Select a sustainable lender

Glitzy offices may be nice, but you want to make sure the lender is cash-flow positive.

Consider the reputation of the lender 

Choose a lender that truly cares about long-term client relationships. 

Resist the temptation to over leverage

It may make it more difficult or impossible to refinance if the lender which accommodated the very high leverage disappears.

Make sure the exit strategy is realistic with enough buffer embedded in the loan

Delays are normal, but you do not want to be in a situation where the loan expires before the exit has been achieved.

Have the borrower meet with the lender to develop a relationship  

Not only will this make it easier for the borrower to work out problems if they occur, it also helps to get a better feeling for who your lender really is.

Diversify across lenders

Never become too dependent on one single lender.

In conclusion, in the current environment, knowing your lender is as important as ever.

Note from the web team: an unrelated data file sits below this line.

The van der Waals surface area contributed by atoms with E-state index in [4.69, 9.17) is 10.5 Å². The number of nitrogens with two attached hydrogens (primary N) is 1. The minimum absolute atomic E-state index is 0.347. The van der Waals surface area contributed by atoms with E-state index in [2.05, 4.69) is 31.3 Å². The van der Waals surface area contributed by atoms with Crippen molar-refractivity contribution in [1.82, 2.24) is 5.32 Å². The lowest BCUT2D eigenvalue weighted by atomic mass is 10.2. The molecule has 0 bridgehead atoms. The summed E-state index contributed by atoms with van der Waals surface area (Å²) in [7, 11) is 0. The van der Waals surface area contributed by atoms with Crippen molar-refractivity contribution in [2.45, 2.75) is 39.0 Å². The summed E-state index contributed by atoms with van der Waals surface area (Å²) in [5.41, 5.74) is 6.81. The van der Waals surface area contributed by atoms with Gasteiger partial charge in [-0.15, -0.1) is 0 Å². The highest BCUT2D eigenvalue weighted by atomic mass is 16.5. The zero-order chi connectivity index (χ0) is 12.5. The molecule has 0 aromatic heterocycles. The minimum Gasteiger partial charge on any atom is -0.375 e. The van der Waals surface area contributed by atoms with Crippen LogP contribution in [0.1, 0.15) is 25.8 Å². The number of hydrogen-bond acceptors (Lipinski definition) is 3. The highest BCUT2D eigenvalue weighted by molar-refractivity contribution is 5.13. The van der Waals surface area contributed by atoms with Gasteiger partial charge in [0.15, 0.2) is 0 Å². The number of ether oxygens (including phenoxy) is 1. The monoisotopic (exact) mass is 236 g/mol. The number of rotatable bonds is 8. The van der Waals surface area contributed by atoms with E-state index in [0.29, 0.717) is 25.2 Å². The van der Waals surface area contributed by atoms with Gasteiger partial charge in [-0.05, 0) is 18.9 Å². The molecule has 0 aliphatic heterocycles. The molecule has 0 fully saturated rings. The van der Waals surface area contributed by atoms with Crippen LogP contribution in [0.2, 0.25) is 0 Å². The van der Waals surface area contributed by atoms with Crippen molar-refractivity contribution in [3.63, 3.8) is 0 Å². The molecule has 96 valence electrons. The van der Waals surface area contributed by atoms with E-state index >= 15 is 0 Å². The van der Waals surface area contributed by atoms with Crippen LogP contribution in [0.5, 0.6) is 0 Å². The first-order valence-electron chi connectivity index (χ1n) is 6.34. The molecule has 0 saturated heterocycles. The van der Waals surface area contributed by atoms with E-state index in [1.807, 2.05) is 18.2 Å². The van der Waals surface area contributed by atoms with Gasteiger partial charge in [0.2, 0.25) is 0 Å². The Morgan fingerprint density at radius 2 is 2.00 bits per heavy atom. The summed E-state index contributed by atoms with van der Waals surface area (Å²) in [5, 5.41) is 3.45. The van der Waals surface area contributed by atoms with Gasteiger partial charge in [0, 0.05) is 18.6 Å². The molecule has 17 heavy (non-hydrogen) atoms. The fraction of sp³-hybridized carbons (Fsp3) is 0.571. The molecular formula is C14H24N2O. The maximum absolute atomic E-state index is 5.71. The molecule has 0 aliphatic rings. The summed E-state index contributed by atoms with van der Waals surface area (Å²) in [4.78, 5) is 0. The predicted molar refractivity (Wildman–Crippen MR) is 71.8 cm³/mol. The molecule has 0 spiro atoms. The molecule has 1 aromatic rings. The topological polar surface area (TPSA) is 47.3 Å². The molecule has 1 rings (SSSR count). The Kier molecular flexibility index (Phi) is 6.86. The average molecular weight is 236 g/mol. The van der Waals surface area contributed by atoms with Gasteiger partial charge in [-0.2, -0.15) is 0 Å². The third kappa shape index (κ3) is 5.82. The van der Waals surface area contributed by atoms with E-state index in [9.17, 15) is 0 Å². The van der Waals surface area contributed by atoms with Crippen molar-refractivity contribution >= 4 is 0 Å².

The importance of knowing your lender – Part I

Last year, we suddenly received an increase in loan applications from developers in the midst of projects who wanted a new loan.

Such applications make us wary as typically a borrower looking for a new loan in the midst of a project means something has gone wrong. We soon discovered the reason was that the borrowers could no longer make further drawdowns under their existing facilities as their lenders had funding issues.

The press has widely reported the fate of Amicus, but we have also seen other lenders which seem to have funding issues. As everybody may remember from the RBS small business loans controversy, a lender with problems can destroy a lot of businesses.

There are principally three types of lenders that can threaten a borrower: those that lose their funding, and those that are either not sustainable or not ethical.

Lenders who lose their funding

Some bridging lenders depend on bank funding lines, some on P2P funding and some on institutional funding. Bank lines can be pulled easily, while P2P funding can dry up rapidly as a consequence of negative press and herd behaviour.

This will usually happen at the worst moment for a borrower: when it is difficult to get a loan from another lender. It may leave a borrower with a half-finished development, unable to make drawdowns or with an inability to extend their loan if the exit is delayed. The consequence is enforcement with a loss of equity in the process.